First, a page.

Too much death. I’ve attended too many funerals as of late. While I’ve attended some services in person, I’m also grateful for the gift of technology that allows me to grieve with friends and colleagues, to remember those who have passed via live streaming. And so grief has found its way into my living room, and as I sit in the grieving chair in the days after, I remember. I remember the stories of a life well-lived and the singing. Even through the mediated sound of my less than adequate computer speaker I can sense the power in the singing “from life’s first cry to final breath, Jesus commands my destiny. No power of hell, no human plan, can ever pluck me from his hand: till he returns or calls me home, here in the power of Christ I’ll stand”. Songs of faith and defiance in the face of death, “blessed assurance, Jesus is mine” even in the darkness.
The same gift of modern technology brings me images of mass burials, broken bodies, and grieving loved ones from Gaza, the West Bank, Israel, Ukraine, Sudan, Latin America, Chicago…too much death. Once in a while I try to imagine what it must be like to experience so much death—my heart starts to break, and I stop because it is too much. I can’t breathe. And I wonder how it is that in the face of so much death people continue on, continue living, continue rebuilding broken lives, broken communities, broken beauty. Yet they do so with resilience, though death continues; they do so in defiance of all that is wrong with the world—they find a spark of hope, and fan it until it burns bright again. They live and celebrate births, weddings, and the beauty of the flower that grows out of the rubble.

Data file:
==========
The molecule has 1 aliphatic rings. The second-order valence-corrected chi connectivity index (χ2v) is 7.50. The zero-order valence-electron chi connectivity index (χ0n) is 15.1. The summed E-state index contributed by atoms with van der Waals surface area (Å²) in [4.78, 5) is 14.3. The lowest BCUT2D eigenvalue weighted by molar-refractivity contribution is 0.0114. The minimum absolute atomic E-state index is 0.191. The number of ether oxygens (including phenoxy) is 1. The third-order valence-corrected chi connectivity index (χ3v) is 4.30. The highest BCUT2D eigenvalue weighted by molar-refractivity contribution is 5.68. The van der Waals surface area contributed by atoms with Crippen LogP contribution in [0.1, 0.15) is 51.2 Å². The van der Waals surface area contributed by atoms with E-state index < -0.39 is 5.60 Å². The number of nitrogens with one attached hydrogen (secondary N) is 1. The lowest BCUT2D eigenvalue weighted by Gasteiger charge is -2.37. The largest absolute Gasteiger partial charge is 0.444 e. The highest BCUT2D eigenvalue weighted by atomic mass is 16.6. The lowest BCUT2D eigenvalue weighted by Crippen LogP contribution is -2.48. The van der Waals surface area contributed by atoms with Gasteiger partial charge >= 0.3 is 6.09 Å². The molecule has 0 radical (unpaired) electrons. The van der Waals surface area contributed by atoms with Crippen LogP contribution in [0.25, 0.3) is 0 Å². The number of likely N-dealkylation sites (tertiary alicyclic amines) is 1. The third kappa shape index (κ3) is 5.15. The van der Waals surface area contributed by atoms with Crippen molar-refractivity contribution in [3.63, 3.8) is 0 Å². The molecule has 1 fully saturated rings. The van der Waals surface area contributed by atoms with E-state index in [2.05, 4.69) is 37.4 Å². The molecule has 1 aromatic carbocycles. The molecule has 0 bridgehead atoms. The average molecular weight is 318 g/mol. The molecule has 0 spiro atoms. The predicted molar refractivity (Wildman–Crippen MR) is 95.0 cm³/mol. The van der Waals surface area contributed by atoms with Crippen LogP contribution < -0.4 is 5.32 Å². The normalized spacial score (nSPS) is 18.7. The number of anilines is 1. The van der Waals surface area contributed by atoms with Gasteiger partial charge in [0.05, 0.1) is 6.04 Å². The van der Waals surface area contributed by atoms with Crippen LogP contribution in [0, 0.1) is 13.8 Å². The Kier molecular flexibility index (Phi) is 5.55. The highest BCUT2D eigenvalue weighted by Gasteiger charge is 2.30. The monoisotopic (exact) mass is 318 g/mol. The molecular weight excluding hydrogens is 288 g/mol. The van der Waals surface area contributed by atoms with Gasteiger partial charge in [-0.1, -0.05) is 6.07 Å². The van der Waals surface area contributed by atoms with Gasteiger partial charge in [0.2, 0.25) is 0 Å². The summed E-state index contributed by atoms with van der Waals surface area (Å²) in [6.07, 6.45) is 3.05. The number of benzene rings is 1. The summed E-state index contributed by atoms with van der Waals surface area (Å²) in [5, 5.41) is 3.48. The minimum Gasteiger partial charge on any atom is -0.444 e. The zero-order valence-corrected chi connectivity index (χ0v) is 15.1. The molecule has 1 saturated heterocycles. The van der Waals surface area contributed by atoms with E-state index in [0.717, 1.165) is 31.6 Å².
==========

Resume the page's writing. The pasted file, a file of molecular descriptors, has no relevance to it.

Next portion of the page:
On Ash Wednesday we acknowledge our humanity and the death that shadows life. The ashes of mourning are placed on our foreheads as we enter the Lenten season, these 40 days of fasting. In these ashes we recognize the fragility of our own lives, that each breath is a gift, and that God is the giver of such gifts. On Ash Wednesday instead of looking at the dark that surrounds us from the comfort of a lit room, we sit in darkness and see the light.
The cross of ashes, traced upon the forehead of each Christian,
is not only a reminder of death but inevitably (though tacitly)
a pledge of resurrection.
–Thomas Merton, Seasons of Celebration